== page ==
We’re going nowhere: Somalis

2010-01-28 14:07

THREE Somali men stand around a computer screen in a crammed

internet shop in the Cape Town suburb of Belville, tapping their feet to a music

video.

The screen shows a packed stadium with a crowd of people waving

their hands and dancing in a frenzy as the Somali artist, K’naan, sings a catchy

chorus about growing stronger and finding freedom.

The name of the song is “Waving Flag” and it’s a tune that South

Africans are sure to get to know well in the coming months.

The song has been named the official anthem of the 2010 Soccer

World Cup.

For the men watching it, however, the song has a special

significance.

K’naan was 11-years-old when gunmen opened fire on him and three of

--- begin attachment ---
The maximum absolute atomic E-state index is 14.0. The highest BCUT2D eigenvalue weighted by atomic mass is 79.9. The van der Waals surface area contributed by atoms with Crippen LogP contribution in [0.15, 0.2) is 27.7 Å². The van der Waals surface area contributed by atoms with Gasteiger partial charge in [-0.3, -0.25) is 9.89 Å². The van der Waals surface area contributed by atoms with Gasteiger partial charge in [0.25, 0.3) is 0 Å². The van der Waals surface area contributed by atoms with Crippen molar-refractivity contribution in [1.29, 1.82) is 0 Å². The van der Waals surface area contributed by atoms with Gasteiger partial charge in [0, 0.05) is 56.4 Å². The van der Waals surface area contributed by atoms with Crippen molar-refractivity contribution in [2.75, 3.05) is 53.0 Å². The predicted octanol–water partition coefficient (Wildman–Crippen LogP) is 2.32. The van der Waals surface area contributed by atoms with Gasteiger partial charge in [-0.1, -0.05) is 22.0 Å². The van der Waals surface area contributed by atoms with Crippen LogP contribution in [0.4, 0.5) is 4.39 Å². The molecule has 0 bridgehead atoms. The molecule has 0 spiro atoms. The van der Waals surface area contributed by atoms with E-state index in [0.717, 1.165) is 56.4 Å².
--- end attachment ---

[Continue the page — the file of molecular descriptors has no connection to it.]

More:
his friends while they were playing on a street in the Somali capital,

Mogadishu. He survived the attack, but all his friends were killed.

The chorus goes: “When I get older . . . I will be stronger . . .

They’ll call me freedom . . . Just like a waving flag . . . ”

It’s about K’naan’s experience after the attack.

One of the men watching the video is Mohammed Osman, a coordinator

of the Somali Association of South Africa, which has its offices annexed to the

computer store.

Osman says many Somalis have had similar experiences to K’naan,

which is why they can relate to the lyrics.

“It is impossible for most people to live a normal life in

Somalia,” he says. “When I was growing up, the country was being run by